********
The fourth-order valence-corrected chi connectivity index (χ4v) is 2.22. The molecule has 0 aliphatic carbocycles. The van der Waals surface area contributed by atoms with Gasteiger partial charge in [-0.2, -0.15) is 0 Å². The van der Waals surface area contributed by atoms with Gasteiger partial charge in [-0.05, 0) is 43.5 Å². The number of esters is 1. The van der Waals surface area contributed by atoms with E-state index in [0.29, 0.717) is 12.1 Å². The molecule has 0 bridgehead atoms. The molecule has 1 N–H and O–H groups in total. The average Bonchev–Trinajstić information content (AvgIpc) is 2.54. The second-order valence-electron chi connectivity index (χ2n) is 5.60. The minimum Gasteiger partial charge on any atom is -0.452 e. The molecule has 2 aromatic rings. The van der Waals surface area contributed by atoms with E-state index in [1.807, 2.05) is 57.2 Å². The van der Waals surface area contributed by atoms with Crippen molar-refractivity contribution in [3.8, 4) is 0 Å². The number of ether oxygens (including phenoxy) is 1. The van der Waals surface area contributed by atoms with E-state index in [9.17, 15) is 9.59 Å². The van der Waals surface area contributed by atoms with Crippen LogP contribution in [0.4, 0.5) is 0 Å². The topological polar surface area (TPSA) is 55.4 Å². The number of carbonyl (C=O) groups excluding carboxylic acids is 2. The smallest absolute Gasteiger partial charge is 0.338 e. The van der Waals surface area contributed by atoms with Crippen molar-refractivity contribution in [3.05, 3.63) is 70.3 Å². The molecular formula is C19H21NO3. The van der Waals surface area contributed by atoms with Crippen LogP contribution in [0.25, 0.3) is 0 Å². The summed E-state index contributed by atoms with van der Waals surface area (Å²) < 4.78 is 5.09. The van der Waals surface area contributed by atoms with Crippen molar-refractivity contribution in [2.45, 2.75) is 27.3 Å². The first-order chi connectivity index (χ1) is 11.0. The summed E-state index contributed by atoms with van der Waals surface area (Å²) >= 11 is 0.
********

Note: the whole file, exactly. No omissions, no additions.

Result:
The fourth-order valence-corrected chi connectivity index (χ4v) is 2.22. The molecule has 0 aliphatic carbocycles. The van der Waals surface area contributed by atoms with Gasteiger partial charge in [-0.2, -0.15) is 0 Å². The van der Waals surface area contributed by atoms with Gasteiger partial charge in [-0.05, 0) is 43.5 Å². The number of esters is 1. The van der Waals surface area contributed by atoms with E-state index in [0.29, 0.717) is 12.1 Å². The molecule has 0 bridgehead atoms. The molecule has 1 N–H and O–H groups in total. The average Bonchev–Trinajstić information content (AvgIpc) is 2.54. The second-order valence-electron chi connectivity index (χ2n) is 5.60. The minimum Gasteiger partial charge on any atom is -0.452 e. The molecule has 2 aromatic rings. The van der Waals surface area contributed by atoms with E-state index in [1.807, 2.05) is 57.2 Å². The van der Waals surface area contributed by atoms with Crippen molar-refractivity contribution in [3.8, 4) is 0 Å². The number of ether oxygens (including phenoxy) is 1. The van der Waals surface area contributed by atoms with E-state index in [9.17, 15) is 9.59 Å². The van der Waals surface area contributed by atoms with Crippen LogP contribution in [0.4, 0.5) is 0 Å². The topological polar surface area (TPSA) is 55.4 Å². The number of carbonyl (C=O) groups excluding carboxylic acids is 2. The smallest absolute Gasteiger partial charge is 0.338 e. The van der Waals surface area contributed by atoms with Crippen molar-refractivity contribution in [3.05, 3.63) is 70.3 Å². The molecular formula is C19H21NO3. The van der Waals surface area contributed by atoms with Crippen LogP contribution in [0.25, 0.3) is 0 Å². The summed E-state index contributed by atoms with van der Waals surface area (Å²) < 4.78 is 5.09. The van der Waals surface area contributed by atoms with Crippen molar-refractivity contribution in [2.45, 2.75) is 27.3 Å². The first-order chi connectivity index (χ1) is 11.0. The summed E-state index contributed by atoms with van der Waals surface area (Å²) >= 11 is 0.